Thanksgiving is a great time of year. It is fall and that alone is reason to be thankful. The sights, sounds and feel of this time of year are tremendous and serve to remind us of how very much God has created and how very beautiful that creation is. We look about us and take in the colour of this time of year and it is as if there is a renewed vibrancy to our sense of sight.
Looking at a tree yesterday with such vibrant reds and oranges in it I was reminded of these words of Elizabeth Barrett Browning. “Earth is crammed with heaven and every bush afire with God.” How true indeed. About us daily is the tremendous power of God’s presence. But we often miss it. Her point is well taken that many fail to notice, “Only [she] who sees takes of [her] shoes.” This holiday that we enjoy today serves to call our attention to those things that we are grateful for. In broad terms, I suggest that it is hard for us to do that without at first acknowledging how very much God is a part of so much creating that is developing around us daily.
Can we see around us daily how God has crammed love and hope into so much? We can hardly be blamed for missing it, when we are bombarded with images of negativity and fear on a daily basis. But if we step back from that we might see something extraordinary. If we look around us and embrace the nature of God and how it is crammed into creation, our relationships, or encounters and our journeys we might actually feel compelled to take off our shoes and realize that the ground on which we stand is holy ground. We can appreciate the awesomeness of God in the beauty of a colourful tree, the babbling of a brook, the freshness of a rainfall, the warmth of the sunlight, the unbelievable blue of the sky, the power of a lightning storm, the majesty of a mountain, the wonder of the ocean, and …..(you can complete this list!) We also see that awesome nature of God when we hold a toddler and see her eyes light up when playing peek-a-boo, when we embrace a child who needs attention, when we hold a hand of a friend who is ailing, when we are offered an embrace or a gentle caress because we need attention, when we forgive a friend, or when we are forgiven, when a couple after so many years still take each other’s hand when walking in the park, when friends share pain at a time of death, when…(you can complete this list!)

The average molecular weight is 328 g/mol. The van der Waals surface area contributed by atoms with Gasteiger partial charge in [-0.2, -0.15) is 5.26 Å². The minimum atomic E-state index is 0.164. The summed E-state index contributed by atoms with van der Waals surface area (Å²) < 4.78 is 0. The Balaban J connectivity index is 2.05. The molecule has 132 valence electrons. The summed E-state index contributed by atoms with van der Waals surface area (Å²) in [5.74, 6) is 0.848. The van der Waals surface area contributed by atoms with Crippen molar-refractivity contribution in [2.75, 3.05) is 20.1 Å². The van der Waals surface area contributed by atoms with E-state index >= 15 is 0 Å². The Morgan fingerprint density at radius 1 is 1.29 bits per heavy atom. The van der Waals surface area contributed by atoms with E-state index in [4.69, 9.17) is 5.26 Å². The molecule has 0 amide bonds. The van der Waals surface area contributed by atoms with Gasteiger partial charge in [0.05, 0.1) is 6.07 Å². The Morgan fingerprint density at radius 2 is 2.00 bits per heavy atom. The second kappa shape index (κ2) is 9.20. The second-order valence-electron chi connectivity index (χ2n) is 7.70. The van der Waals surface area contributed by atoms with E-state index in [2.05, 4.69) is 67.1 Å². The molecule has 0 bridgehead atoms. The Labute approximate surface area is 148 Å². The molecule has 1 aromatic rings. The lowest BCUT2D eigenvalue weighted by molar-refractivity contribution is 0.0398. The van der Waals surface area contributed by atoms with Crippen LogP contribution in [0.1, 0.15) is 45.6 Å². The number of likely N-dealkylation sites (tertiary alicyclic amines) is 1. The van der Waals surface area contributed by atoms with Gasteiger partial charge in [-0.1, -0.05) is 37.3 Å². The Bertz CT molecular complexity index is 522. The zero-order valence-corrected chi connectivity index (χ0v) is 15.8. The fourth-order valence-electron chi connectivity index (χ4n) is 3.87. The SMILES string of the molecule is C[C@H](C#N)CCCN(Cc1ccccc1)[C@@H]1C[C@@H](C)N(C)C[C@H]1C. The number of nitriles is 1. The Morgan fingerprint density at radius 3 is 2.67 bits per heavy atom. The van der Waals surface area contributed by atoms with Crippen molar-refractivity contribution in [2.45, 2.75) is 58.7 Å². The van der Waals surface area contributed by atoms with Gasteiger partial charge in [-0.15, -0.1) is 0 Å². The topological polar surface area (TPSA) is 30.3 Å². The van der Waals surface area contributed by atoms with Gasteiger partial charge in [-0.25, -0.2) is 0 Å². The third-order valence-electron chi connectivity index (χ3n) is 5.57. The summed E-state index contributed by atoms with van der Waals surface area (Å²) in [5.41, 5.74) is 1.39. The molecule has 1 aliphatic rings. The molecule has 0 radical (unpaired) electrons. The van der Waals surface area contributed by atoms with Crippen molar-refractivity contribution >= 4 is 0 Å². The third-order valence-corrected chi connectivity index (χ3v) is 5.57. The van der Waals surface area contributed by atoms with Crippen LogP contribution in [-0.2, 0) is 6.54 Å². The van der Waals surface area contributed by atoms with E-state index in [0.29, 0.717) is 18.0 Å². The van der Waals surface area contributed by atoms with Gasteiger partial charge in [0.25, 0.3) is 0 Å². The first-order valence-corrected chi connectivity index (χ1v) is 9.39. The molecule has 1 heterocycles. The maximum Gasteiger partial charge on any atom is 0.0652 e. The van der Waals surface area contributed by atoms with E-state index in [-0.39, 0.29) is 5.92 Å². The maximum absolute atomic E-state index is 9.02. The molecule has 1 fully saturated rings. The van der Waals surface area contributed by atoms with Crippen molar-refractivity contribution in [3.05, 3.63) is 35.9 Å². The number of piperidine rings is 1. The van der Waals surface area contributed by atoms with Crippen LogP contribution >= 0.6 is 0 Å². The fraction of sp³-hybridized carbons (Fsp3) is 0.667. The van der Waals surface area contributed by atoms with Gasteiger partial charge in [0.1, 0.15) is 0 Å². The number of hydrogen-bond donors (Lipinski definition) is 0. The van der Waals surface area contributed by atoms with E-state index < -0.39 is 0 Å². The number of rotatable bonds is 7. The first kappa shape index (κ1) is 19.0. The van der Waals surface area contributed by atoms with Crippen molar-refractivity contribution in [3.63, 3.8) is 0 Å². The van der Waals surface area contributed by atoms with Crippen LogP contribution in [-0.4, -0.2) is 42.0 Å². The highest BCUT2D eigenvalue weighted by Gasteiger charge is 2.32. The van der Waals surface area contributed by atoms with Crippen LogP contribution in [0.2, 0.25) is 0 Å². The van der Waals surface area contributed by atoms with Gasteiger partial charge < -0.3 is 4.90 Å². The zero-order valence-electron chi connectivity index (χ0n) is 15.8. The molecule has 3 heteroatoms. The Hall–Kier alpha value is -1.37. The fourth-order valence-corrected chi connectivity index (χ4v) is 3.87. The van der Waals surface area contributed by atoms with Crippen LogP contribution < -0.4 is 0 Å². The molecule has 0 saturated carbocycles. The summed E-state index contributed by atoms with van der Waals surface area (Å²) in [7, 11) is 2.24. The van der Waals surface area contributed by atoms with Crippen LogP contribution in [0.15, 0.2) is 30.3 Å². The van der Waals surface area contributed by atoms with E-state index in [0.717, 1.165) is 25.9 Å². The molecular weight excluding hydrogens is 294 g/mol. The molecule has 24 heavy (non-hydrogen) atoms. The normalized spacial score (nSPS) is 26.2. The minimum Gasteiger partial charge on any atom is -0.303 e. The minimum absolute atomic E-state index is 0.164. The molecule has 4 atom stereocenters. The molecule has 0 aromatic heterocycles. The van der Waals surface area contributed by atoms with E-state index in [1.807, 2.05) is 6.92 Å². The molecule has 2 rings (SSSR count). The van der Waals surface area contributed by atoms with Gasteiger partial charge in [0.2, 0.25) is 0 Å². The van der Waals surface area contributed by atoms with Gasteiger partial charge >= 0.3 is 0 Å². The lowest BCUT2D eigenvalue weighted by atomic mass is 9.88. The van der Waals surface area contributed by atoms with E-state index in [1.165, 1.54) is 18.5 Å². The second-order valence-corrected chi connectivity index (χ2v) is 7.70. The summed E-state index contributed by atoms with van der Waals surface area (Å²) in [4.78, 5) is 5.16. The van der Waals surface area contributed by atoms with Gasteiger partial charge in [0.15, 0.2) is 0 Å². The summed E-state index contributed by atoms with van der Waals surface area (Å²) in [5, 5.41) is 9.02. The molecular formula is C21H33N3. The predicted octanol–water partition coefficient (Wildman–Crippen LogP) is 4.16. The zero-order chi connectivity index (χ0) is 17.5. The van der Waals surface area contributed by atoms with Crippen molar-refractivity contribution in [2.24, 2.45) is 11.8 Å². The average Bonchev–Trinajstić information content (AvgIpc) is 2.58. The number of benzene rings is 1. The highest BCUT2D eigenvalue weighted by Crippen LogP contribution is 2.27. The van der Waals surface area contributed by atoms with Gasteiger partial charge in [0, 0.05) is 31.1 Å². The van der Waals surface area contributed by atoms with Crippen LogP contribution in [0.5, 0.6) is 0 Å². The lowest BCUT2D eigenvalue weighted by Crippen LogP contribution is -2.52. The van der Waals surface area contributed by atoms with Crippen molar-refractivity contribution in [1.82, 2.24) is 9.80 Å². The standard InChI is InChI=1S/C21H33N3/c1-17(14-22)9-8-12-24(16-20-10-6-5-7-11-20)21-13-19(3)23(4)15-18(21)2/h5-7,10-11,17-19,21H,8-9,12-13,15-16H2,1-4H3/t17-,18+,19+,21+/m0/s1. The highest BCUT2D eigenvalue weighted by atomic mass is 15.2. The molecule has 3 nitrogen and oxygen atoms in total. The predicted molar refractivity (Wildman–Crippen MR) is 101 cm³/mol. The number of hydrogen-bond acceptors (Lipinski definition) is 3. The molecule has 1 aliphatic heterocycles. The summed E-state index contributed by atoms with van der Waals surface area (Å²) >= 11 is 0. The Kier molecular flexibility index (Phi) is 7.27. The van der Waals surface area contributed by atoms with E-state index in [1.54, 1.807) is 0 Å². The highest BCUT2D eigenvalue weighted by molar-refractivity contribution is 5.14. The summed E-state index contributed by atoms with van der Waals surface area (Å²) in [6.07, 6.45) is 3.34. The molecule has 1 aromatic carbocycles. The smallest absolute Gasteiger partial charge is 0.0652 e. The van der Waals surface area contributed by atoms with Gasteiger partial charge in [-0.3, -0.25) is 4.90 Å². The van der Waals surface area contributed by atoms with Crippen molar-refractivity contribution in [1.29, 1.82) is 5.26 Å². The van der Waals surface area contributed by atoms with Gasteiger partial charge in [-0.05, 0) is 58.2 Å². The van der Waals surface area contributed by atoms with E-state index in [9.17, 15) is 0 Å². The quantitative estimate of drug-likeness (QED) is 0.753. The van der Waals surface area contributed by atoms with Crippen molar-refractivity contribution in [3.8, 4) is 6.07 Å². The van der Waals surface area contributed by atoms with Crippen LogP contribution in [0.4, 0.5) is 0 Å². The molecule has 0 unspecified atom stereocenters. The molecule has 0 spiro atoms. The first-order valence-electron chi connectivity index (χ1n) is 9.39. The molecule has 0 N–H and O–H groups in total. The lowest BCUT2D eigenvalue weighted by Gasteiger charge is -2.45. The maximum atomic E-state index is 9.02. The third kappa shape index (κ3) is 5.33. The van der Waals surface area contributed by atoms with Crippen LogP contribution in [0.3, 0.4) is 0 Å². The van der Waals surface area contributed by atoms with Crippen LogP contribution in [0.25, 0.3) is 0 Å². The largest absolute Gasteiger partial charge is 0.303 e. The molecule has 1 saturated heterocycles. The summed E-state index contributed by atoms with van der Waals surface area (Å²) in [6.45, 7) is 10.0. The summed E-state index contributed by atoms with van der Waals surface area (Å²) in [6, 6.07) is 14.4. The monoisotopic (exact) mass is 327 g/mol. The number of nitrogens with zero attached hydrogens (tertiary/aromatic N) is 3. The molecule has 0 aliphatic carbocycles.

What we often fail to do is remember that God is so alive in those moments and is at work in making the Kingdom real. I often remind people that if you want to know where God is most present you just need to remember the moments in your life when love was expressed. This is sometimes in the simplest of moments and sometimes it means making the choice to love even when it is difficult to do. That is the challenge really for us as a people. We need to realize how very much God is in us, in each other, and in our created order and offer love. This can be best embraced once we accept that God is love. Marcus Borg wrote;
“People who think of God as a warrior may become warriors themselves, whether in a Christian crusade, a Muslim jihad, or an apocalyptically oriented militia. People who think of God as righteous are likely to emphasize righteousness themselves, just as those who think of God as compassionate are likely to emphasize compassion. People who think God is angry at the world are likely to be angry at the world themselves.”
‘People who see God as compassionate are likely to emphasize compassion.’ It stands to reason then that is we see God as loving we will emphasize love. My prayer today is that we find the wisdom and insight to see that God is crammed into all of creation. Once we can see that, I hope we can embrace the notion that God is, above all else, LOVE. If God is LOVE than we must emphasize LOVE to each other and to all of God’s created order. We might take off our shoes and come to realize that we are standing on Holy ground.
“We’ve got this gift of love, but love is like a precious plant. You can’t just accept it and leave it in the cupboard or just think it’s going to get on by itself. You’ve got to keep watering it. You’ve got to really look after it and nurture it.”
Those are the words of John Lennon who would have been 70 years of age today. As those of us in Canada mark the Thanksgiving weekend, these are words worth reflecting on. As we sit around our tables in the days ahead we will no doubt give thanks for many things. There will be talk of food, employment, our freedom, and our families. When we break it all down we come to realize that what makes us feel thankful or grateful are those things that make us feel cared for, embraced, and fulfilled. In short we are most thankful for the things that make us feel loved.
There will be much attention given to food over this weekend, in the meantime turkeys across the nation are bracing for the worst. We give thanks as we eat well for the food that we enjoy and we often focus our attention to giving to food banks as there are so many in need of food. At the same time we need to be reminded that what people also need is the gift of love that God gave so freely to us. Mother Teresa reminded that “being unwanted, unloved, uncared for, forgotten by everybody, I think that is a much greater hunger, a much greater poverty than the person who has nothing to eat.” We have words of wisdom offered to us from two prophetic voices that have gone on from us.